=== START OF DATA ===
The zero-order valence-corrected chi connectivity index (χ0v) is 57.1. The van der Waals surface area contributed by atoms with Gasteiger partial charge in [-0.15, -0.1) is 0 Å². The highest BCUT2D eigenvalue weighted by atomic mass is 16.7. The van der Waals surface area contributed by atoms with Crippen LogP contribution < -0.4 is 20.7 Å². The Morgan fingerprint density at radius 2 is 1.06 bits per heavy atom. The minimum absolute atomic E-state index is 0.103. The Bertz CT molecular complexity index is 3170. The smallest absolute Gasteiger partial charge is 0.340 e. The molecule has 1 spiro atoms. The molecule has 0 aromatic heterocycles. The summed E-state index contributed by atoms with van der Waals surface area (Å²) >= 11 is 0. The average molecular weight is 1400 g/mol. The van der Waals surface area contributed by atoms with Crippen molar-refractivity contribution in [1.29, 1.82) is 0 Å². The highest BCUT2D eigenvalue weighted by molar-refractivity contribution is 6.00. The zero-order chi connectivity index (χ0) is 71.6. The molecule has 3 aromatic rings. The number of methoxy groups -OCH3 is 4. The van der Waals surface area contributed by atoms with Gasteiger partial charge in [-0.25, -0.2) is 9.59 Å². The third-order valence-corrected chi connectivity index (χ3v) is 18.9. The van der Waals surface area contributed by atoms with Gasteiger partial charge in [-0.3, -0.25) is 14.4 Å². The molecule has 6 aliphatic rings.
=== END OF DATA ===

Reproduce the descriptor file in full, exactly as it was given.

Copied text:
The zero-order valence-corrected chi connectivity index (χ0v) is 57.1. The van der Waals surface area contributed by atoms with Gasteiger partial charge in [-0.15, -0.1) is 0 Å². The highest BCUT2D eigenvalue weighted by atomic mass is 16.7. The van der Waals surface area contributed by atoms with Crippen LogP contribution < -0.4 is 20.7 Å². The Morgan fingerprint density at radius 2 is 1.06 bits per heavy atom. The minimum absolute atomic E-state index is 0.103. The Bertz CT molecular complexity index is 3170. The smallest absolute Gasteiger partial charge is 0.340 e. The molecule has 1 spiro atoms. The molecule has 0 aromatic heterocycles. The summed E-state index contributed by atoms with van der Waals surface area (Å²) >= 11 is 0. The average molecular weight is 1400 g/mol. The van der Waals surface area contributed by atoms with Crippen molar-refractivity contribution in [1.29, 1.82) is 0 Å². The highest BCUT2D eigenvalue weighted by molar-refractivity contribution is 6.00. The zero-order chi connectivity index (χ0) is 71.6. The molecule has 3 aromatic rings. The number of methoxy groups -OCH3 is 4. The van der Waals surface area contributed by atoms with Gasteiger partial charge in [-0.25, -0.2) is 9.59 Å². The third-order valence-corrected chi connectivity index (χ3v) is 18.9. The van der Waals surface area contributed by atoms with Gasteiger partial charge in [-0.3, -0.25) is 14.4 Å². The molecule has 6 aliphatic rings.